July 10 (Bloomberg) -- A citizen’s privacy board will consider whether opponents of U.S. spying programs should be represented before a secret court overseeing government surveillance -- as recommended by a former judge on that court.
Altering how the Foreign Intelligence Surveillance Court operates is one of several suggestions that deserve “serious” consideration, David Medine, chairman of the Privacy and Civil Liberties Oversight Board, said in an interview.
The five-member board held its first public meeting yesterday in Washington to hear from former government officials and legal and civil-rights experts on U.S. programs exposed by ex-National Security Agency contractor Edward Snowden to spy on Americans’ phone records and e-mails.
The secret court is “one-sided” because it only hears from the government, James Robertson, a former federal judge based in Washington who served on the court from 2002 to 2005, told the panel yesterday. He told the Associated Press that he left the court over concerns about the surveillance.
“We had a range of recommendations on all sides that have given us a lot of things to think about,” Medine said after the seven-hour meeting. “We are going to continue to review the FISA court opinions and we’re going to continue to get briefings from the government so that we can better understand the details of these programs.”
The board is charged under federal law with ensuring U.S. spying programs have privacy controls. Medine, a former partner at the WilmerHale law firm in Washington, said the panel plans to release a report with recommendations on the spying programs.
“I submit this process needs an adversary,” Robertson told the privacy board. “There’s nobody there to object.”
He said opponents could have some kind of representation similar to lawyers who represent detainees at the U.S. military detention base in Guantanamo Bay, Cuba.
James Baker, who served in the Justice Department and represented the government before the FISA court from 1998 to 2007, said having an adversarial check could slow down surveillance approvals.
“If you now interject yet another person in the system you have to think about what is that going to do to the speed and agility of that program,” Baker told the board. “This has been talked about for years and it’s not been adopted.”
The government has the authority under existing law to initiate emergency surveillance and get approval from the court later.
Snowden exposed a program under which the NSA collects telephone records on millions of Americans from Verizon Communications Inc. and stores it in a database that can be searched.
Patricia Wald, a board member and former federal judge appointed by Democratic President Jimmy Carter, asked whether telecommunications carriers could be required to retain and store the data, rather than the NSA.
Steven Bradbury, who served as head of the Justice Department’s office of legal counsel under Republican President George W. Bush, said imposing the requirement on the companies would be costly and less efficient.
Multiple databases would have to be created by different companies, which would probably be paid for by the government, he told the board.
Telecommunications and Internet companies that are required to provide the government with data on U.S. citizens want to reveal the extent of requests they receive from law enforcement agencies, said Ashkan Soltani, an independent technology researcher.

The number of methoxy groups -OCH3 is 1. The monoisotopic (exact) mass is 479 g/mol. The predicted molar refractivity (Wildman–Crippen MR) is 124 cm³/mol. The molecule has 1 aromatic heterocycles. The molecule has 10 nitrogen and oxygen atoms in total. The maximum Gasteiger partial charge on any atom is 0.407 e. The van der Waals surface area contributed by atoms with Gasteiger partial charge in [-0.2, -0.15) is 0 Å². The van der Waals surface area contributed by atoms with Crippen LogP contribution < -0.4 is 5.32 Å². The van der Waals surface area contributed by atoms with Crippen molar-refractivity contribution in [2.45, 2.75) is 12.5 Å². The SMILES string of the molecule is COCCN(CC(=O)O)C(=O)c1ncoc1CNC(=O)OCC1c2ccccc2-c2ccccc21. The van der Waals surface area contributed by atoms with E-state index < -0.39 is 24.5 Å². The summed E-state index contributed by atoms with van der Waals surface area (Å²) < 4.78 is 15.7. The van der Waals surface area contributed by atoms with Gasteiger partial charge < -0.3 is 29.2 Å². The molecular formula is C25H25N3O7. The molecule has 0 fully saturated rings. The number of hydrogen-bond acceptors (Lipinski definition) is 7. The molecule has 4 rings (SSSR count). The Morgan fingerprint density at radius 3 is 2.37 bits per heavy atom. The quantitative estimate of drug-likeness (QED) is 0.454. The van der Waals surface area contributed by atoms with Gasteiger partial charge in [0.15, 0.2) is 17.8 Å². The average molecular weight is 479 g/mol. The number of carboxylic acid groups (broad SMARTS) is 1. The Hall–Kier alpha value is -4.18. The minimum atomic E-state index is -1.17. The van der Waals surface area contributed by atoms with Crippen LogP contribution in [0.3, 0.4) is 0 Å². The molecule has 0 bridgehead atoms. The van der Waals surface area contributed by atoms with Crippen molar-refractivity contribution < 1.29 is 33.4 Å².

“They’re dying to reveal that it is in fact not as bad as it seems or that the NSA is overreaching,” he told the board.
Google Inc., Apple Inc. and Facebook Inc., for example, have asked the court for permission to disclose information about government requests for user data. No companies were represented at yesterday’s session.
Medine said the board hasn’t requested a meeting with any of the companies. “At this point we haven’t reached out to them,” he said. “If they want to come see us we certainly can.”
Intelligence agencies aren’t required to get individual warrants from the FISA court to conduct surveillance that involves the incidental collection of communications of Americans under the two programs exposed by Snowden. However, individual warrants are required when an American is the target of surveillance.
Regardless, the bulk collection of telephone records is illegal, said Gregory Nojeim, a senior lawyer for the Center for Democracy and Technology in Washington
“It’s over broad,” he told the board. “It can’t be the case that everyone’s telephone records are relevant to investigations.”
The collection was authorized by Congress under a 2008 law.
Elizabeth Goitein, a lawyer with the New York City-based Brennan Center for Justice, said the board should recommend that individual warrants be required for the collection of any communications of Americans, the way it was done before the 2008 law.
Baker, the former Justice Department lawyer, said the government was able to make the FISA process work prior to 2008.
“The ability for the government to obtain information and create massive databases raises serious constitutional issues,” Kate Martin, director of the nonprofit Center for National Security Studies, a Washington-based government watchdog, told the board.
Bradbury didn’t rule out the possibility of allowing opponents of surveillance to have a representative before the court. He said perhaps a permanent officer of the court or the executive branch could play the role.
Two other recommendations included requiring the court to declassify portions of its work and establishing tougher legal standards the government must meet before it is allowed to collect information involving the communications of U.S. citizens.
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